30 years of oil and gas pipeline accidents, mapped

The increasingly brutal police response to protests over the construction of The Dakota Access Pipeline has pushed the debate over the safety of oil infrastructure into the national spotlight. From the beginning of their anti-pipeline organizing, the Standing Rock Očhéthi Šakówiŋ has voiced their concerns about the environmental impact of the project, pointing to the fact that an earlier proposal for the pipeline route was rejected due to concerns over potential contamination of majority white town Bismarck, North Dakota’s water supply.

Oil industry supporters argue that pipelines are safer alternative to hauling fuel by tanker trucks or freight trains. “Environmental analysis comparing pipelines to rail finds pipelines will result in fewer incidents, barrels released, personal injuries, and greenhouse gas emissions,” says John Stoody, a spokesperson for the Association of Oil Pipe Lines, in a statement to CityLab. He cites an environmental impact statement conducted by the U.S. State Department comparing the impact of rail delivery of crude oil to that of the proposed Keystone XL pipeline. Additionally, a 2013 study from the conservative Manhattan Institute found that road transportation had an annual accident rate of 19.95 incidents per billion ton miles and rail transportation had 2.08 incidents per billion ton miles, compared to 0.89 incidents per billion ton miles for natural gas transmission and 0.58 serious incidents per billion ton miles for hazardous liquid pipelines.

Environmentalists, however, point to a lack of adequate state and federal regulation and the difficulties of maintaining millions of miles of aging pipeline infrastructure in their warnings about the dangers of spills, fires, and other accidents. And data from the federal government suggests such concerns should be taken seriously. Over the last twenty years, more than 9,000 significant pipeline-related incidents have taken place nationwide, according to data from the Pipeline and Hazardous Materials Safety Administration. The accidents have resulted in 548 deaths, 2,576 injuries, and over $8.5 billion in financial damages. (Not counted in this total are thousands of less “significant" pipeline-related malfunctions.)

To better understand the extent of this damage, CityLab mapped out all significant pipeline accidents between 1986 and 2016, based on federal data compiled by Richard Stover, an environmental advocate and former research astronomer at the University of California, Santa Cruz.

Keep reading

obiwanjedi  asked:

loki + clint + timeloop AU (sometime after thor2 i think) // have fun <3

oh boy this combines two of my favorite things, timeloop aus and clint and loki. why have I never written a timeloop au? they’re one of my favorite goddamn tropes ever. anyway though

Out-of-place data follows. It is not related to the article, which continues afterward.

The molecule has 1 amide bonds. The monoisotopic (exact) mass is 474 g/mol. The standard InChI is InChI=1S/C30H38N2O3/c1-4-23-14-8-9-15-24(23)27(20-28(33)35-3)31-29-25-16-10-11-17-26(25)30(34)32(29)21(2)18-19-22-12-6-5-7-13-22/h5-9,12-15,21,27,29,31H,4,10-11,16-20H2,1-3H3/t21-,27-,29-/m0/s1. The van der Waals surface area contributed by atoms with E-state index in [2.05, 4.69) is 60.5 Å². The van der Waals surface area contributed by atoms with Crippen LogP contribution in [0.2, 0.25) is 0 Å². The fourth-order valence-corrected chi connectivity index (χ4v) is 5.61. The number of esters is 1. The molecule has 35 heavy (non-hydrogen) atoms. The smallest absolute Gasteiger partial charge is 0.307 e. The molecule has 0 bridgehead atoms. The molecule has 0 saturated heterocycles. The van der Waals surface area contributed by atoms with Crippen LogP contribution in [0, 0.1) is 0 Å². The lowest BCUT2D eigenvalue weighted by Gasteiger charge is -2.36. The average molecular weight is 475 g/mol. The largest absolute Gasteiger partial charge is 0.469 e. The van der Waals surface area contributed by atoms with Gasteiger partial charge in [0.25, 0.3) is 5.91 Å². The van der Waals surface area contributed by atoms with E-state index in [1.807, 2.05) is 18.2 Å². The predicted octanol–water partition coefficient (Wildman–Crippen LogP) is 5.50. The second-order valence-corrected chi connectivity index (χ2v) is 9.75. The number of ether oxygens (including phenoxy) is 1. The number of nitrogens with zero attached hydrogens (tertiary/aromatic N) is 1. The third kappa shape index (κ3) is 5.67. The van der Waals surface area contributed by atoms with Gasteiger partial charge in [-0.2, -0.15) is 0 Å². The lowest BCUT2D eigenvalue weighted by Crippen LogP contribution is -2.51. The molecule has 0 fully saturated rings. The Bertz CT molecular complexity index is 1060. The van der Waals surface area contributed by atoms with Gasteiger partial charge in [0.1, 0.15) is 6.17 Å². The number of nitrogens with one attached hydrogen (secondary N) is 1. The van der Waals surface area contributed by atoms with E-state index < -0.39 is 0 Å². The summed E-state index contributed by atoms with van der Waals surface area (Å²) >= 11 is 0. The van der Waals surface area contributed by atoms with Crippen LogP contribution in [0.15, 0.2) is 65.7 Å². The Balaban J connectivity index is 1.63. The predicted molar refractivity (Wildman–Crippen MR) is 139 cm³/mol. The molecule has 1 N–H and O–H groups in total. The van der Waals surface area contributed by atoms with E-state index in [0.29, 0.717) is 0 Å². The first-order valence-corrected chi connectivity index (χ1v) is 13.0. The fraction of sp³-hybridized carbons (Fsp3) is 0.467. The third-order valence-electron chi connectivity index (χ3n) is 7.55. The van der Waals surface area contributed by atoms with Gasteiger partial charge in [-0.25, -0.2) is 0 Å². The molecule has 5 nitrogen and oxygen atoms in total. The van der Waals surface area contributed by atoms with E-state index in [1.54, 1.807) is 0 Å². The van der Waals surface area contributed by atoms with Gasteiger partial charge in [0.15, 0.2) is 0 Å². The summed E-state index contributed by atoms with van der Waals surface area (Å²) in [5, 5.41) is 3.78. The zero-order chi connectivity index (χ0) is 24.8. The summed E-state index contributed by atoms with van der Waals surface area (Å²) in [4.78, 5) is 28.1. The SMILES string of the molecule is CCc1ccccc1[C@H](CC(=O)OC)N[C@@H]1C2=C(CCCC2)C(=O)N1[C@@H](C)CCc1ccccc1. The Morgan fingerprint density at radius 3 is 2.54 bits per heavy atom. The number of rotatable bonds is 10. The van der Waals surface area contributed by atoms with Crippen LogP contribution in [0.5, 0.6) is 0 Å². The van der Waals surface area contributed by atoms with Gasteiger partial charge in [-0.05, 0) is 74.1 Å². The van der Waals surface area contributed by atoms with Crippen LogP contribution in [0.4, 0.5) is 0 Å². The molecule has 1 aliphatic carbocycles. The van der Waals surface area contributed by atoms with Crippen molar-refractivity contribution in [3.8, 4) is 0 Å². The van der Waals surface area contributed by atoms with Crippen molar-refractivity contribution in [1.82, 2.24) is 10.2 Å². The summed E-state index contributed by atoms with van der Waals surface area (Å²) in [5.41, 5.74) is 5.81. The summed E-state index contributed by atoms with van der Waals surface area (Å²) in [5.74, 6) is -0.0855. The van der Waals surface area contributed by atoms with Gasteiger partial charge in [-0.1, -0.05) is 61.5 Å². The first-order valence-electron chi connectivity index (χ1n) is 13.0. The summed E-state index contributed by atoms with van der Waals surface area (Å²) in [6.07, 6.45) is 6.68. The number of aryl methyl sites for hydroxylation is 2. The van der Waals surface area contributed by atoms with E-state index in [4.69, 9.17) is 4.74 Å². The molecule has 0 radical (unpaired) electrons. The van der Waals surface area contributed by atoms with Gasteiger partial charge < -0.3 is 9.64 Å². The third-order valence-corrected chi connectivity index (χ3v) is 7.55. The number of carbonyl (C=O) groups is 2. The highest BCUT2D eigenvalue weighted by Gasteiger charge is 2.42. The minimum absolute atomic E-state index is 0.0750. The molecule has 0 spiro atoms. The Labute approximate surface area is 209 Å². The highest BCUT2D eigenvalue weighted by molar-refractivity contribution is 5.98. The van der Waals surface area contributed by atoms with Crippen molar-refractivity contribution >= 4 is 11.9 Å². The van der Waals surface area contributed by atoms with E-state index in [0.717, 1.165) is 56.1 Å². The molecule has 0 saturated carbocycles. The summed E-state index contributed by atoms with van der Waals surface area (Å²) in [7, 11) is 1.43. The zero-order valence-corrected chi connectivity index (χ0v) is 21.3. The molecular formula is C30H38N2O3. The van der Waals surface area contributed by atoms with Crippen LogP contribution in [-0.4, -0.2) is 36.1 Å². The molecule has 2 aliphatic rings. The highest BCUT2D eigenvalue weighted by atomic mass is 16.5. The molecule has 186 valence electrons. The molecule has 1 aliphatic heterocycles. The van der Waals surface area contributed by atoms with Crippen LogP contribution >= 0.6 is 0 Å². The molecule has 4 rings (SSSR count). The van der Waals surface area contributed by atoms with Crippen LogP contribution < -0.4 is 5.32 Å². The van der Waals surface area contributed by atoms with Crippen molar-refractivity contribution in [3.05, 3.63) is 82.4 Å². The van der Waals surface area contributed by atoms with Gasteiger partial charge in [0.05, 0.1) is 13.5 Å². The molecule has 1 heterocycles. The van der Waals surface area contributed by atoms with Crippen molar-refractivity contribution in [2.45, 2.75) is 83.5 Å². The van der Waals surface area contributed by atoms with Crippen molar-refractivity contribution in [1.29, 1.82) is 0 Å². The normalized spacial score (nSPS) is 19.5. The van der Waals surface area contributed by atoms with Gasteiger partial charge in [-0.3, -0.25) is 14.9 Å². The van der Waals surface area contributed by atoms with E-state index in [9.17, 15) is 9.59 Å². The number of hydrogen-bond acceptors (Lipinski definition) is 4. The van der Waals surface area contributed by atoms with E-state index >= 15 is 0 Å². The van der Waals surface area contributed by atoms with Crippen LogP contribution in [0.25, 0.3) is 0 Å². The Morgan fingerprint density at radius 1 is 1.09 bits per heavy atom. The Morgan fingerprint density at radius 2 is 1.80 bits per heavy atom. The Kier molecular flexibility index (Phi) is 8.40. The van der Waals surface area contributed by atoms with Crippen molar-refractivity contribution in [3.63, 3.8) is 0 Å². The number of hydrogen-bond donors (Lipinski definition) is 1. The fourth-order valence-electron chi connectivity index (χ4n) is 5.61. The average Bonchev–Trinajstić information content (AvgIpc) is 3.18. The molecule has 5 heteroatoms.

• so let’s say this one is set around the fall of SHIELD when clint probably ends up in some kind of hot water cause he’s, you know, not HYDRA, and I am torn between wanting this to be a “loki intervenes” kind of situation (because loki’s weird protective/possessive feelings about clint) or a “they just kind of run into each other” kind of situation (because surprise!!! have fun kids)
  • but anyway I figure they end up stuck, maybe in a situation where they’re trying to escape? and the terminating point of the loop is definitely when clint dies, because that’s just how we do here in veliseraptor land, and also this means that loki’s attempts to fuck off and leave clint on his own do noooot work. (or vice versa.) it quickly becomes clear that their best chances for survival and getting out of this goddamn situation is to work together.
  • there is at least one time, somewhere after they’ve been doing this for a while, where loki basically lets himself get killed - that’s very obvious it’s what he’s doing - and when that particular iteration concludes clint is like “what the fuck was that” and loki’s like “well we didn’t know what happened if I died, I figured I should test the theory” and clint is like “by dying?? what if it didn’t reset???” and loki’s like “well then I guess we’d know how to stop this” and clint is…a little disturbed, like, there is definitely something wrong with that
  • other things that don’t work: trying to call in help, i.e. natasha. that ends in nat dying and that fucks up clint for like, three cycles. loki is…sympathetic. but really bad at it. clint’s like “fuck whoever is doing this, fuck them so hard” and loki’s like “well at least we can agree on that”
  • it’s funny, clint thinks, and also sort of terrifying, how quickly enmity bleeds away when there’s only one other person who knows what’s going on, like, he wants to be able to hold onto being angry but it’s hard, and that scares him, because what if that’s exactly what loki is trying to do, to bleed all the fight out of him and make clint his creature in another way

Dear Self,

Maybe in 2017 you will finally learn to take a hint.  Like, when the universe is trying to tell you to stop doing the thing, maybe stop doing the fucking thing. Because you know the universe is always right and you are always wrong.  Let’s work on that, shall we?